Chocolate mistake cake

1 June 2015

When I first started living simply, I had to learn a lot and make many mistakes before I felt that I knew what I was doing. The mistakes were an important part of my reinvention. Learning that results from a mistake is the best kind of learning. Instead of working through a step-by-step process, you start with a problem and you have to analyse the steps and work out why you went wrong. That involves active thinking instead of plain old following the steps, and you remember it.

I made a chocolate cake the other day. It was supposed to be my usual Nigella-inspired gluten-free and dairy-free chocolate cake, made with almonds.  Oh dear.

The recipe is:
  • 150ml olive oil
  • ½ cup cocoa mixed with ½ cup boiling water
  • 2 teaspoons vanilla
  • 150 grams almond meal
  • ½ teaspoon bicarb soda
  • pinch salt
  • 200 grams castor sugar
  • 3 large eggs
Preheat the oven to 170C.
  1. Mix the cocoa and water together and stir until the cocoa has dissolved. Add the vanilla to the cocoa mix.
  2. In a medium bowl, add almonds, bicarb and salt and mix together.
  3. Into a mixer bowl, add the sugar, oil and eggs and beat on high for 3 minutes, when it will be light and fluffy. Pour in the cocoa mixture and mix in.
  4. Take the mixer bowl off the stand and fold in the almonds, bicarb and salt.
  5. Pour mixture into a prepared round cake tin that has been oiled on the sides and has a round of paper on the base.
  6. Bake in oven for about 40 minutes.
The cake will rise up in the oven and deflate a little when it comes out.

And that last line alerted me to my mistake. My cake hadn't risen much. I went through the steps again in my mind and realised I hadn't added the oil.  So my cake was gluten-free, dairy-free and oil-free. LOL And it was delicious. It was moistly, densely, heavenly chocolate.

So this time my mistakes have taught me to pay more attention to what I'm doing and that leaving an ingredient out isn't always a catastrophe. Although don't bake bread without yeast because that always is.


  1. Yes, it definitely looks like something any chocolate lover would enjoy!

  2. I love new recipes from happy mistakes! I'm hoping to try your version myself, what size tin did you use please, as I will probably need to make a smaller version, which I find easier to work out if I know the original tin size.


    1. Karen, my cake tin was 22 cm. Good luck. Let me know how yours turns out. xx

  3. Yummy mistakes.......My Mum used to make all types of sweets to go into little bags when I had a birthday party. I remember one year there were these great looking, great tasting sweets....when I asked if she would make some more she said no because they were a mistake...... :)

  4. Thank You for this recipe Rhonda it's fantastic! I am gluten free and my daughter is dairy free so a double hit!

  5. My grandmother could never make a "decent" (her words) fruit cake. They always sank in the middle and were very moist. I LOVED them and have never been able to reproduce her "failures"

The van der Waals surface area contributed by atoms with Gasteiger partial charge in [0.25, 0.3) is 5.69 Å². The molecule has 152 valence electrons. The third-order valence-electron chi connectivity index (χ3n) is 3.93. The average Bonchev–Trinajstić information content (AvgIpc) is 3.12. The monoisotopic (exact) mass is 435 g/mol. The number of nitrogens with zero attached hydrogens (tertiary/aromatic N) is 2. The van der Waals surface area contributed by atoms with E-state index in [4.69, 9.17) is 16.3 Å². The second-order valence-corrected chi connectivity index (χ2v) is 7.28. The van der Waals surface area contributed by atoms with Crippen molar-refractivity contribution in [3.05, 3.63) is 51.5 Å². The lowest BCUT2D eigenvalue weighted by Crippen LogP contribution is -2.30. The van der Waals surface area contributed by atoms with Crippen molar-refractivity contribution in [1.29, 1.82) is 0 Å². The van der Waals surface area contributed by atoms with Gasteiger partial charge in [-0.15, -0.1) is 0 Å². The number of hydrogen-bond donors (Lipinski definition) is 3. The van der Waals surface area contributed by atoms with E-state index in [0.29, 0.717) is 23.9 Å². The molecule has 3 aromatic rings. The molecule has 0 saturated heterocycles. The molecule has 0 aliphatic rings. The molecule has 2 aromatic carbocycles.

1. I have always loved a fruit cake that's a bit more pudding in the middle than cake. Served warm with a bit of double cream. Mmmm. Good luck F in D, and keep trying to reproduce that wonderful 'failure'! k

  6. I made curried sausages once when the kids were little and completely forgot to put the curry in!!! No-one noticed. In their defense they didn't like strong curry then. We still laugh about it now.

  7. That cake looks entirely luscious Rhonda, I have a suspicion you could wrangle Mistake Bread into a winner.

    1. The cake is delicious Rose but I'm not sure about the bread. I've made a few bread bricks in my time.

  8. Lol Rhonda. That looks like a delicious mistake, I may as well try it! I have been having problems commenting here again, the gremlins seem to be gobbling up all my comments.

  9. Delicious Rhonda. I make a lot of cakes with almond meal and these kind of cakes seem to taste better without conventional ingredients!

  10. It looks so chocolatey! What a good mistake to make :)

  11. I discovered making biscuits with plain flour instead of SR flour doesn't work well either. No rise and no crunchy crumb.... :(

  12. Accept for the eggs it would be an great cake for all my food intolerances. Thanks for sharing!

  13. Hi Rhonda, I have been following your site for well over a year now and am new to commenting as I'm not really that well versed with social media. I have your books and look forward to your new book release next year. Your chocolate cake looks wonderful! My family live on a sheep station in South Australia and I do a lot of home cooking which I enjoy and am always on the look out for new recipes to try. I will add this chocolate cake to my list. I look forward to your reading your posts each day.
    Regards to you and Hanno.

  14. Mistakes are sure the best way of learning. I usual make a least one a day and that means I'm still learning.
    That cake sure looks good....Coffee is on

  15. LOL, brilliant, you've invented a lower calorie fat free version :D! Mistakes can be wonderful. Looks delicious.

  16. I've made some disastrous looking cakes over the years, by comparison, yours looks lovley ! However the Ravening Hoardes always seem to eat it all, what ever it looks like. So not much waste is involved!

  17. Oh you did make me laugh Rhonda with your 'oh dear'!!!
    It reminds me of when I made a Nigella vanilla yogurt cake and followed the recipe from the t.v -it came out very stodgy but my hubby loved it! When I checked the recipe in her book I found that I didn't add enough flour - hubby said he preferred the wrong recipe!

    Yesterday I made your banana bread and butter pudding - YUM!!
    Eve x


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